By Daniel DeMarco |Copy Editor|
There lingers a stigma in society surrounding professional wrestling.
The simple mention of it often brings a response like, “you mean that fake WWE (World Wrestling Entertainment) stuff?”
I know, because I was one of those responding in that judgmental tone for many years after I had “grown out of it.”
I now see that I was mistaken, and unless you are a wrestling fan, you’re probably wrong too.
As I got older, I could not quiet that thought in the back of my head: Why are thousands of people, every week, buying tickets or tuning in to watch men and women fake-fight?
Eventually, curiosity and a nostalgic desire brought me to try to really figure out the multi-billion dollar industry that is professional wrestling.
“I feel somewhat too spoiled by MMA [mixed martial arts] to ever tune in to watch scripted fake fighting… That’s all it is, fake scripted fighting, nothing more nothing less,” stated my friend Ryan Sandoval.
“I don’t understand how you can sit and watch that. I feel like it’s honestly insulting to my intelligence,” continued Sandoval.
This is not an uncommon view—perhaps it is even yours as the reader—but it’s simply a case of completely missing the point.
Professional wrestling is indeed, much more than fake scripted fighting.
You’re doing it wrong if you’re getting hung up on the fact that wrestling isn’t real in the same vein as boxing or MMA is.
“People who feel the need to tell you ‘wrestling isn’t real’ clearly don’t watch wrestling… This show does not pretend to be an athletic competition. Instead, it’s a TV show, about a wrestling show. It has more in common with ‘Game of Thrones’ than it does with UFC,” said director and screenwriter Max Landis in his part-parody, part-educational short film, “Wrestling Isn’t Wrestling.” (Be sure to watch this incredibly entertaining short-film at the bottom of the page)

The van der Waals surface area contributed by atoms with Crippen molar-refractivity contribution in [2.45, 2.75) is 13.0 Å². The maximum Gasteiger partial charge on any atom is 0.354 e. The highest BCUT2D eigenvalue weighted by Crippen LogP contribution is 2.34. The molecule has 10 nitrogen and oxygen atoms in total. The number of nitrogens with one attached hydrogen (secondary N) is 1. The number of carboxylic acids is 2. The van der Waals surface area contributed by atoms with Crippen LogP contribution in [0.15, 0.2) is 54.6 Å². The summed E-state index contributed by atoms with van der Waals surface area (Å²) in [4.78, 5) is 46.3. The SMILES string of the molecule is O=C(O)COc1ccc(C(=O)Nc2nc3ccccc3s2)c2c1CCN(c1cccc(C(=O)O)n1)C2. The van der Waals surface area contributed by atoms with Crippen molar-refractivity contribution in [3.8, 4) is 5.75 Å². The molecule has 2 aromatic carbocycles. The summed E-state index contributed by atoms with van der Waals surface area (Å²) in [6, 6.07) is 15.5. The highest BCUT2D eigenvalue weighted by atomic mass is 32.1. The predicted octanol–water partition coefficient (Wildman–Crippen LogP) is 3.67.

If your issue with wrestling is that it isn’t real, what right do you have enjoying any television series, film, or piece of fiction literature?
Imagine getting upset that “Breaking Bad” wasn’t real and Walter White was never actually a meth kingpin in New Mexico. But you would never do that, of course not, because that would be absolutely ridiculous of you.
Professional wrestling aims to tell stories; it has characters, it has story arcs, and the development of them can last nights, weeks, years, and even decades.
The same stories you find from mythology to comic books can be found in professional wrestling: stories of good and evil, stories of the underdog, stories of epics rivalries, stories of revenge, stories of adversity and triumph; they’re all there.
Mixed into the pot you have the action in the ring, the live athletic performances, or as some call it, the “fake fighting.”
I can understand why they choose the word “fake,” but “scripted” is much more appropriate, and even then, it’s only appropriate to a degree in many cases as plenty of professional wrestlers produce a significant portion of their craft through improvisation, alone and riffing with their fellow athletes.